On Wednesday, climate experts raised concerns to the U.S. Senate Committee on the Budget about rising sea levels and tidal flooding caused by global warming, warning that such changes are responsible for billions of dollars in damages to coastal communities.
In the hearing titled, "Rising Seas, Rising Costs" experts also warned that the risk is still growing.
Matthew Eby, the founder of First Street Foundation, a non-profit research organization, told the panel that flooding caused by global warming is causing an increasing amount of property damage and it is driving up insurance costs.
"By looking at the universe of available real estate transactions from the years 2005 to 2017 in coastal counties, we found a quantifiable $15.9 billion in losses directly attributable to properties exposed to mere tidal flooding," Eby testified at the hearing on Wednesday.
The committee’s Democratic chairman, Rhode Island Sen. Sheldon Whitehouse, said that 40% of the U.S. population lives along or near the 13,000 miles of America’s coastline, making the issue of rising seas a threat to large numbers of Americans.
"More than a trillion dollars worth of residential and commercial real estate is coastal, as is much of our infrastructure: ports, coastal roads, water treatment facilities," said Whitehouse.
One witness said Florida and the rest of the East Coast are disproportionately affected.
"For instance, the sea level along the eastern seaboard of the United States has been rising three to four times faster than the global average. And, in the Miami area alone daily high water levels have been rising almost an inch a year," Sean Becketti, the Principal of Elliott Bay Analytics.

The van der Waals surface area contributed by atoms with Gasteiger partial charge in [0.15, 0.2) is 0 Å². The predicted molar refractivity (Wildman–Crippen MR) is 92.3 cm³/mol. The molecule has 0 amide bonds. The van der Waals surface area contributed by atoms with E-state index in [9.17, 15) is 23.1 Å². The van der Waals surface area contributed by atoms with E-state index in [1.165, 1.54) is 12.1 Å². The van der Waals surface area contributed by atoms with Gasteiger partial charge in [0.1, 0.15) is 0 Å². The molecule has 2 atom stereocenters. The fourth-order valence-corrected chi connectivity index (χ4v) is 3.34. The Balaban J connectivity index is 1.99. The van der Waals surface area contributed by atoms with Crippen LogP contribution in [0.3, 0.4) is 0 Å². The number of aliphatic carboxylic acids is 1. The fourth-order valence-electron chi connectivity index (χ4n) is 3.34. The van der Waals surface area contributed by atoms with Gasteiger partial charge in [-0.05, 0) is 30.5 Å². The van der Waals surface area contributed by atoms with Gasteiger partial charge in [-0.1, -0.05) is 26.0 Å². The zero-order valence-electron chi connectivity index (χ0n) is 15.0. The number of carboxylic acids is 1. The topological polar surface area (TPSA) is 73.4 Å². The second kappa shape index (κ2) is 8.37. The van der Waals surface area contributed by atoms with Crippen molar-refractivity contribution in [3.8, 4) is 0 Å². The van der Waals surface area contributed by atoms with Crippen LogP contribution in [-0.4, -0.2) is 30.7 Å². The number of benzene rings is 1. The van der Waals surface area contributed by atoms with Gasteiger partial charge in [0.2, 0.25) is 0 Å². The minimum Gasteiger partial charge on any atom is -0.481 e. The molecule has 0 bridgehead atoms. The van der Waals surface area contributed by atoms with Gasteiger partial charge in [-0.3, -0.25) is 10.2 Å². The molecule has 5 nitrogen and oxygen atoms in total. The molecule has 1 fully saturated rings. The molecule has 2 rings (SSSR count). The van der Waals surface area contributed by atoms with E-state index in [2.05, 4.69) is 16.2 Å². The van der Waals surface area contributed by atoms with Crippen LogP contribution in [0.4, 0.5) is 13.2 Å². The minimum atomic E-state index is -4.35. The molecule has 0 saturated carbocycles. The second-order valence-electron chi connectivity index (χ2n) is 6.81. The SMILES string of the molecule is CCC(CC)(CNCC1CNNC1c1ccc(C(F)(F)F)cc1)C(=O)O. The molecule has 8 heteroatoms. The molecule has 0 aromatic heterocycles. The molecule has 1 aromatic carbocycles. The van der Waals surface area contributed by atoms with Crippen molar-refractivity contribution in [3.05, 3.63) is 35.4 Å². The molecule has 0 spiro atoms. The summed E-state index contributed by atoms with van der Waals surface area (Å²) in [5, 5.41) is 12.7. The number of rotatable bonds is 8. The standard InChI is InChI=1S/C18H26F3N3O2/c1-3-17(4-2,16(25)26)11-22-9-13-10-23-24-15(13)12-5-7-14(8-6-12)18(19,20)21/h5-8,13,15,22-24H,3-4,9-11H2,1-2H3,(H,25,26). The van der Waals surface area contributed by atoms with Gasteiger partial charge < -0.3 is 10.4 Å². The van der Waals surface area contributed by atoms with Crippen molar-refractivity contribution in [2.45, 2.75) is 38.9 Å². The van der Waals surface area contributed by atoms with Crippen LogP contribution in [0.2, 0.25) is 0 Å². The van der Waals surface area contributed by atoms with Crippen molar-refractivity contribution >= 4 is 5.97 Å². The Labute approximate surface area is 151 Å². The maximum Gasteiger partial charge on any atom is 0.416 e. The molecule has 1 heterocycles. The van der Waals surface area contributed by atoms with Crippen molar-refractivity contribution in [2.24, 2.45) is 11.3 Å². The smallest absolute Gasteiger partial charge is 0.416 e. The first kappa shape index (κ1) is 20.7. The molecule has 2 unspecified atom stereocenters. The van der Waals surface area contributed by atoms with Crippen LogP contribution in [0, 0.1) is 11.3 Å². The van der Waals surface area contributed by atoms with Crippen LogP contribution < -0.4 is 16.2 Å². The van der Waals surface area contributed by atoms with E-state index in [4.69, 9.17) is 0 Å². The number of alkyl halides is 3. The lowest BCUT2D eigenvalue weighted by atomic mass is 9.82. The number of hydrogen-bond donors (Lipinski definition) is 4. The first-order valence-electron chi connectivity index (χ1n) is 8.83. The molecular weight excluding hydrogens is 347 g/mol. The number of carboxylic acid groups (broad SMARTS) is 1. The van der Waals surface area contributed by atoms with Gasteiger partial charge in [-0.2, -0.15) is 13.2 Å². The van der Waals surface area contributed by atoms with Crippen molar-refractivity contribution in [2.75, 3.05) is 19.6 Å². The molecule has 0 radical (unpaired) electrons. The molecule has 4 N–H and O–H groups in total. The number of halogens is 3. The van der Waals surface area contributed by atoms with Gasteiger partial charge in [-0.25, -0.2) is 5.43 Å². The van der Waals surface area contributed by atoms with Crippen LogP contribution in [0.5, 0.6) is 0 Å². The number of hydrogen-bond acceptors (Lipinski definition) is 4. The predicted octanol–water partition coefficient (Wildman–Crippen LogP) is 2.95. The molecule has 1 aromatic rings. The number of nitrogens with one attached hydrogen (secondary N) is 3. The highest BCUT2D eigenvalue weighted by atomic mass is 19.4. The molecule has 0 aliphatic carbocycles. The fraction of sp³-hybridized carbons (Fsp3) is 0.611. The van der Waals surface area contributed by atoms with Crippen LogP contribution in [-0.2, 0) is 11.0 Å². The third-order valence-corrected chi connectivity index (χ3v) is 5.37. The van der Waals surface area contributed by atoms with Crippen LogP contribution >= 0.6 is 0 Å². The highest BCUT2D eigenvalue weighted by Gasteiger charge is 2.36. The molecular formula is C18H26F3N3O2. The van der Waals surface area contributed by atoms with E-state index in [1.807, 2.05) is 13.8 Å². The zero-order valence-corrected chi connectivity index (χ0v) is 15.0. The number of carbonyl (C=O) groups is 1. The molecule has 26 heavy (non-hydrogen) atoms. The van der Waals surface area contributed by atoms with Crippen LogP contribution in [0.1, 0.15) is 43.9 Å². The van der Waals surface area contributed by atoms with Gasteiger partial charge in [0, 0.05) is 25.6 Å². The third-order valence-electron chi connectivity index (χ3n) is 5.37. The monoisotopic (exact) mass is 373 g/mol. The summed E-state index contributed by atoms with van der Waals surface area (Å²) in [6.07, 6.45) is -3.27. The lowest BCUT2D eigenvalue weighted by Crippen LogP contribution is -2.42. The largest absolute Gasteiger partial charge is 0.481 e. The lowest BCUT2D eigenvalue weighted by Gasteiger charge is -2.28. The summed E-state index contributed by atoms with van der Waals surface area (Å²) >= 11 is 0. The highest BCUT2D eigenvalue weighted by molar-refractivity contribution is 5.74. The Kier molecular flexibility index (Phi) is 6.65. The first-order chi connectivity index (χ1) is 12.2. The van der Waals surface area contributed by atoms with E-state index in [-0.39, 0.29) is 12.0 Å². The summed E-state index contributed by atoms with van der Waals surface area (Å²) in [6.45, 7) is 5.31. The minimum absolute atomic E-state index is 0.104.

Efforts to combat sea level rise are costing the state of Florida alone more than $4 billion, according to sealevelrise.org.
Becketti whose company analyzes how climate change affects housing and mortgage costs said the National Flood Insurance Program is $20 billion in debt and accruing "over $1 million per day in interest charges because of rising damage claims."
Republicans on the committee questioned why the hearing was even held and rather wanted to focus on America's debt.
"What this committee should be focusing on is $31 and a half trillion dollars worth of debt... a baseline budget has gone from $4.5 trillion prior to COVID to appears about $6 trillion," Sen. Ron Johnson, R-Wisc., said.
"I think we are focusing on the budget by focusing on the sea level rise calamity that is roaring towards us," said Whitehouse.
Experts said the risk of coastal flooding is increasing. The National Oceanic and Atmospheric Administration projects that sea levels will increase by nearly a foot on average along the US coast by 2050.